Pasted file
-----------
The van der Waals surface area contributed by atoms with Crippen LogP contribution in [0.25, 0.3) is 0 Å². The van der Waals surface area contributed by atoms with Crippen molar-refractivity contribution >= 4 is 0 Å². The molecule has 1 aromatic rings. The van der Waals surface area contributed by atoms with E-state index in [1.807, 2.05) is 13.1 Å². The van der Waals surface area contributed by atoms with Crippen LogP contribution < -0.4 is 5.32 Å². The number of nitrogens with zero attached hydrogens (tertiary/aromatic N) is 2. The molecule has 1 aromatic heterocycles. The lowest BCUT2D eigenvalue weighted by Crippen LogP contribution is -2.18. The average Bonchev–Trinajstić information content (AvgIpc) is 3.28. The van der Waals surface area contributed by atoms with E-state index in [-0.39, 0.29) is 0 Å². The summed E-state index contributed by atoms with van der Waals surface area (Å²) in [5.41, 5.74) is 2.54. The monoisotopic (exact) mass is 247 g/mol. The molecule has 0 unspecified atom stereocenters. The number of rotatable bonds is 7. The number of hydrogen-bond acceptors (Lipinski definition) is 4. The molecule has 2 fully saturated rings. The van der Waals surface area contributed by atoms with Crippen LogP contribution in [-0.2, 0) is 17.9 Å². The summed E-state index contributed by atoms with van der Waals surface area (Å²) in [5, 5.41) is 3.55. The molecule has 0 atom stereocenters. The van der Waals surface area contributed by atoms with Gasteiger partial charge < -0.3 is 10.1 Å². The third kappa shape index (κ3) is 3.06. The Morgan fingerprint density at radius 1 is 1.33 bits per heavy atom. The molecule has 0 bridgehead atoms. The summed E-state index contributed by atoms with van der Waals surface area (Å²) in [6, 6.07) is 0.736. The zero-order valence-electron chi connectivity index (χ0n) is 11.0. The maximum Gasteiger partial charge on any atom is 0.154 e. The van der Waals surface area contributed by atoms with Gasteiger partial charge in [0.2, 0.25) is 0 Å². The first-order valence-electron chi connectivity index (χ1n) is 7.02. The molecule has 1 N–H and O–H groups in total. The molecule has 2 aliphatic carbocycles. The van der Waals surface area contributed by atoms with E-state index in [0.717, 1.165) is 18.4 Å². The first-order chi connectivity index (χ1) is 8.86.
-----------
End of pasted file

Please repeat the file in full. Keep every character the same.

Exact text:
The van der Waals surface area contributed by atoms with Crippen LogP contribution in [0.25, 0.3) is 0 Å². The van der Waals surface area contributed by atoms with Crippen molar-refractivity contribution >= 4 is 0 Å². The molecule has 1 aromatic rings. The van der Waals surface area contributed by atoms with E-state index in [1.807, 2.05) is 13.1 Å². The van der Waals surface area contributed by atoms with Crippen LogP contribution < -0.4 is 5.32 Å². The number of nitrogens with zero attached hydrogens (tertiary/aromatic N) is 2. The molecule has 1 aromatic heterocycles. The lowest BCUT2D eigenvalue weighted by Crippen LogP contribution is -2.18. The average Bonchev–Trinajstić information content (AvgIpc) is 3.28. The van der Waals surface area contributed by atoms with E-state index in [-0.39, 0.29) is 0 Å². The summed E-state index contributed by atoms with van der Waals surface area (Å²) in [5.41, 5.74) is 2.54. The monoisotopic (exact) mass is 247 g/mol. The molecule has 0 unspecified atom stereocenters. The number of rotatable bonds is 7. The number of hydrogen-bond acceptors (Lipinski definition) is 4. The molecule has 2 fully saturated rings. The van der Waals surface area contributed by atoms with Crippen LogP contribution in [-0.2, 0) is 17.9 Å². The summed E-state index contributed by atoms with van der Waals surface area (Å²) in [5, 5.41) is 3.55. The molecule has 0 atom stereocenters. The van der Waals surface area contributed by atoms with Gasteiger partial charge < -0.3 is 10.1 Å². The third kappa shape index (κ3) is 3.06. The Morgan fingerprint density at radius 1 is 1.33 bits per heavy atom. The molecule has 0 bridgehead atoms. The summed E-state index contributed by atoms with van der Waals surface area (Å²) in [6, 6.07) is 0.736. The zero-order valence-electron chi connectivity index (χ0n) is 11.0. The maximum Gasteiger partial charge on any atom is 0.154 e. The van der Waals surface area contributed by atoms with Gasteiger partial charge in [0.2, 0.25) is 0 Å². The first-order valence-electron chi connectivity index (χ1n) is 7.02. The molecule has 1 N–H and O–H groups in total. The molecule has 2 aliphatic carbocycles. The van der Waals surface area contributed by atoms with E-state index in [0.717, 1.165) is 18.4 Å². The first-order chi connectivity index (χ1) is 8.86.